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Duckpondstrike

New umpire instruction

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The main reason I am staring this thread is to get some info but also to discuss the lack of personnel coming into umpiring.  I signed up and have been attending all clinics that my association requires durning this time. Initially the clincics were on field and very informative, but since our winter clinics have started my instruction time has reduced to less than thirty minutes.  This is while veterans have been privy to over an hour at each session. After 7 clinics only one was used to discuss mechanics and this was also about 10 minutes.  I have as much love of baseball as any other umpire, but even with an association that is highly reputable, anyone who has less than a year of work under their belts is put in an instructional situation that will not make them successful.   Any thoughts would be appreciated.                              

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My thought is: the question seems to concern the rationale for your association's training practices. I don't know what that is, so I'm not in a position to criticize it (either positively or negatively).

A thread on the topic of recruitment is fine, but that doesn't relate to the training practices of one association. It also doesn't belong in the "Ask the Umpire" forum, which is dedicated to rules questions.

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This post belonging in a different forum notwithstanding, I'll address the issue you raised. Like Maven said, we can't know your association's training practices, but I'll say this: I don't know anyone among us who thinks our associations give at least the right amount of training because most of our organizations are spread pretty thin. You're going to hit the field for the first time feeling under-prepared, and that's normal. That's why many of us take lots of scrimmages, then begin our careers in low-level ball like sub-varsity, rec league and below. We may spend years at these levels before moving up to varsity ball or college.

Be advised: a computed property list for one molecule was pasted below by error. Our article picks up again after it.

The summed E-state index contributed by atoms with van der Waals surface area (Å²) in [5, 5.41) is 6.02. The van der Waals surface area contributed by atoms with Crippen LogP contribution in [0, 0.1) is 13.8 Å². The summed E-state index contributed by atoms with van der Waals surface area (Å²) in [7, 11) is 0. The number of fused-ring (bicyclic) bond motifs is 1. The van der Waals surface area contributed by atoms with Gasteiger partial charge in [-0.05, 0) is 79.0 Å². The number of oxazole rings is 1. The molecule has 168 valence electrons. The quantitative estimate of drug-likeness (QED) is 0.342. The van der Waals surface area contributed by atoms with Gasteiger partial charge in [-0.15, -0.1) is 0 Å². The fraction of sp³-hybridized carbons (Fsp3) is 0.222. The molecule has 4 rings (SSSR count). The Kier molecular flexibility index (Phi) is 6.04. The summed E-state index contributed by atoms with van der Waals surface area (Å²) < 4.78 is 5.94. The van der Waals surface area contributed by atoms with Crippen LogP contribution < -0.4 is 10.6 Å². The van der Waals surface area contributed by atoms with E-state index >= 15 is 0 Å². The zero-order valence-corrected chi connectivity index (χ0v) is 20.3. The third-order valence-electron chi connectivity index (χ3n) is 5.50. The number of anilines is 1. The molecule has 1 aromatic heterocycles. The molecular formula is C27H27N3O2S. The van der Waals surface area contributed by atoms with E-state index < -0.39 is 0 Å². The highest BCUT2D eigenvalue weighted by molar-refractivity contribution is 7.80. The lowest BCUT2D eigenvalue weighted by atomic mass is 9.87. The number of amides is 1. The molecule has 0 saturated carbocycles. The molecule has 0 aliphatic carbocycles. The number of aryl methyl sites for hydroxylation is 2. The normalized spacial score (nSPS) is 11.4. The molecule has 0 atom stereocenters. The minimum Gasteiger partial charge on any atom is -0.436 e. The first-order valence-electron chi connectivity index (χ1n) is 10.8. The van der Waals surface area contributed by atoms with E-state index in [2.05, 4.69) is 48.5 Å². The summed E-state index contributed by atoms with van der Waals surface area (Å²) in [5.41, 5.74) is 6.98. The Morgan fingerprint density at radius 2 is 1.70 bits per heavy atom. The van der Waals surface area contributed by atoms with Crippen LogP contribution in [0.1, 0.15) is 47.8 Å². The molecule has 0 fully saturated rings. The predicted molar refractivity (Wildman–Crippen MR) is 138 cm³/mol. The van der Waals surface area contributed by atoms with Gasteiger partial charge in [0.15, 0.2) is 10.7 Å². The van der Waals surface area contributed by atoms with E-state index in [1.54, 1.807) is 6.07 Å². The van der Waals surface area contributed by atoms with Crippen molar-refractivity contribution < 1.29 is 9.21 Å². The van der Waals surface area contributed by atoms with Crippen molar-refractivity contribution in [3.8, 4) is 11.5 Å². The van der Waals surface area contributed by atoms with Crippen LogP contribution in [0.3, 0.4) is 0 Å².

The point is that your success is up to you. I recommend you take as many games as possible, ask questions, seek out criticism and listen with an open mind to what may be painful input, go to clinics outside your association, stink up some baseball games, make lots of mistakes, blow more than your share of calls, listen to parents and coaches holler at you, suck it up, get back on the field and become better for it. Use resources like this forum and become a true student of umpiring. Your journey is only beginning.

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14 hours ago, Duckpondstrike said:

The main reason I am staring this thread is to get some info but also to discuss the lack of personnel coming into umpiring.  I signed up and have been attending all clinics that my association requires durning this time. Initially the clincics were on field and very informative, but since our winter clinics have started my instruction time has reduced to less than thirty minutes.  This is while veterans have been privy to over an hour at each session. After 7 clinics only one was used to discuss mechanics and this was also about 10 minutes.  I have as much love of baseball as any other umpire, but even with an association that is highly reputable, anyone who has less than a year of work under their belts is put in an instructional situation that will not make them successful.   Any thoughts would be appreciated.                              

I am unclear about the following:

"but since our winter clinics have started my instruction time has reduced to less than thirty minutes.  This is while veterans have been privy to over an hour at each session."

Do you mean that you are not getting the reps or time behind the dish?  If so, I will level a criticism here.  I think it is incumbent on an organization to make sure that their new/inexperienced members get MORE prep time at clinics than the veterans. (Not that vets don't need some, but they should not be hogging the cage.)

The more the newbie gets in pre-season, the better the organization looks and the less game problems a veteran umpire will have when partnered with a less experienced umpire.